Should I Ditch this Norway Maple?

The enormous garden I'm reworking has a sapling Norway maple planted on the property line & my first inclination upon spotting it was to get rid of it. There are hundreds of spots all around this property that need attention and I have to be conservative about removing stuff that has already been done, but I just think the future dominance of this tree could in a decade be a nuisance to maintaining substory plants or fruiting trees. The owners of the place pretty much trust whatever I decide, but there's so much that I'm uncertain about, & maybe I'm over-reacting to not like this sapling & for predicting it'll be a crummy tree someday. Anyone with a big Norway maple in their yard that they now wish someone dug up & discarded back when it was still a sapling? Anyone who has abject praise for theirs?
-paghat the ratgirl
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On Mon, 15 Nov 2004 16:19:59 -0800, snipped-for-privacy@netscape.net (paghat) wrote:

If the bark is brown and the leaves turn yellow in fall & closely resemble sugar maples then yes, get rid of it. By the roots, if possible.
Decade? try a year or two....norways grow 5 feet per year in good conditions. Buying a true sugar maple to replace it would be a great idea.
Dan
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On Mon, 15 Nov 2004 16:19:59 -0800, snipped-for-privacy@netscape.net (paghat) wrote:

Norway Maple isn't exactly choice, though it's not a g**d**n weed like Box Elder or Silver Maple. Its faults are hyperaggressive roots and harboring aphids. It's one of the trees that I'd make sure wasn't planted near a drain line.
You'll need to envision whether a 20-meter tree (in not too many years) that competes viciously with anything you try to plant under or near it ultimately belongs where it is. In other words, if you want to use that place just for a specimen tree, it's not actually a bad choice, but if you want the place where it is for other purposes, the Norway Maple may as well go, and it will be no great loss.
--
Chris Green


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snipped-for-privacy@netscape.net (paghat) wrote:

My neighbor has large Norway maples and there is a row of Norway maple seedlings along the property line. They are considered a noxious invasive plant and I know why. Their leaves are a big mess. Nothing grows under them. They don't look bad, but they create so many problems that they are not worth the battle. My advice would be to take care of the problem while it is small.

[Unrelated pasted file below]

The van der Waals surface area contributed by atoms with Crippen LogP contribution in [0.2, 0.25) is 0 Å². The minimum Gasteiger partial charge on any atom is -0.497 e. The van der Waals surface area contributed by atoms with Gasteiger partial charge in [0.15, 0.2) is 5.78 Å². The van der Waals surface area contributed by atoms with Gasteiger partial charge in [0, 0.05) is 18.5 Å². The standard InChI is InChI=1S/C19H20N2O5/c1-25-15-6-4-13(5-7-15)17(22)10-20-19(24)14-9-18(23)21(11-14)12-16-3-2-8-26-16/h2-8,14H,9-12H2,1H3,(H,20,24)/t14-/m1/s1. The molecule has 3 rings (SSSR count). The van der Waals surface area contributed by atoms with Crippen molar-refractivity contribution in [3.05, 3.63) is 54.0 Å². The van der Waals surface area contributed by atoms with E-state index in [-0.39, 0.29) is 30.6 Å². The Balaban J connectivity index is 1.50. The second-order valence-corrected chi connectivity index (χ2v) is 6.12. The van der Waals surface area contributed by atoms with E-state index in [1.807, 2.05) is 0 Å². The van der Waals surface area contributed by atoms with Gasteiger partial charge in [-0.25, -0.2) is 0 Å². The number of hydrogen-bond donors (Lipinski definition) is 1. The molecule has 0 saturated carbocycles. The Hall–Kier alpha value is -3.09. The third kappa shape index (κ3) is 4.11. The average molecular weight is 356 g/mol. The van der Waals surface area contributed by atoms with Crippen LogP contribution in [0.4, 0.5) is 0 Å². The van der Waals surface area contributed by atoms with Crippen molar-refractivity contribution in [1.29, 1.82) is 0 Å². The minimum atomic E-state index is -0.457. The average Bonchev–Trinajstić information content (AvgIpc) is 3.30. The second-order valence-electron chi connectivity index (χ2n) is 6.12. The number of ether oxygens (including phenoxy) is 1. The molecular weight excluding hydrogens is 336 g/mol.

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A concensus surely has arisen -- thanks to you, Mike L., Christopher & Dan -- & anyone who adds their own sentiments later. I get squeemish guilty feelings when I decide to destroy a tree, so glad to be seconded & thirded on this decision.
-paghat the ratgirl
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By all means, in every case, lose the damned Norway maple! This tree adds nothing to the urban or suburban forest, and is nothing but a noxious invader. I have never seen a Norway that could not have been replaced with a better (usually native) species.
ML
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Mike LaMana, MS, CTE
Heartwood Consulting Services, LLC
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On Tue, 16 Nov 2004 10:59:53 -0500, "Mike LaMana"

Our local community college (up here in Sussex County) has tons of the damn things on the property. Some of the ones closer to the academic halls STILL HAVE THEIR (partially) GREEN LEAVES (most native trees lost their leaves around here over four WEEKS ago). I'm going to recommend the school try & remove them, I don't think anyone's brought it to their attention just yet.
The only major problem with removal would be erosion. The school is built on a steep hill, and much of that is being held back by maple roots.
Dan nw NJ
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The fact that these weeds keep their leaves so long is their only saving grace: About mid-October I used to send my crews out to "...cut down all the trees that still had their leaves on". Makes restoration ecology a tad easier.
In all seriousness, the dense, shallow root mat does serve a decent soil conservation function, but especially in Sussex Co. this could be as well achieved with Sugar maple. Go figure...
ML
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Mike LaMana, MS CTE
Heartwood Consulting Services, LLC
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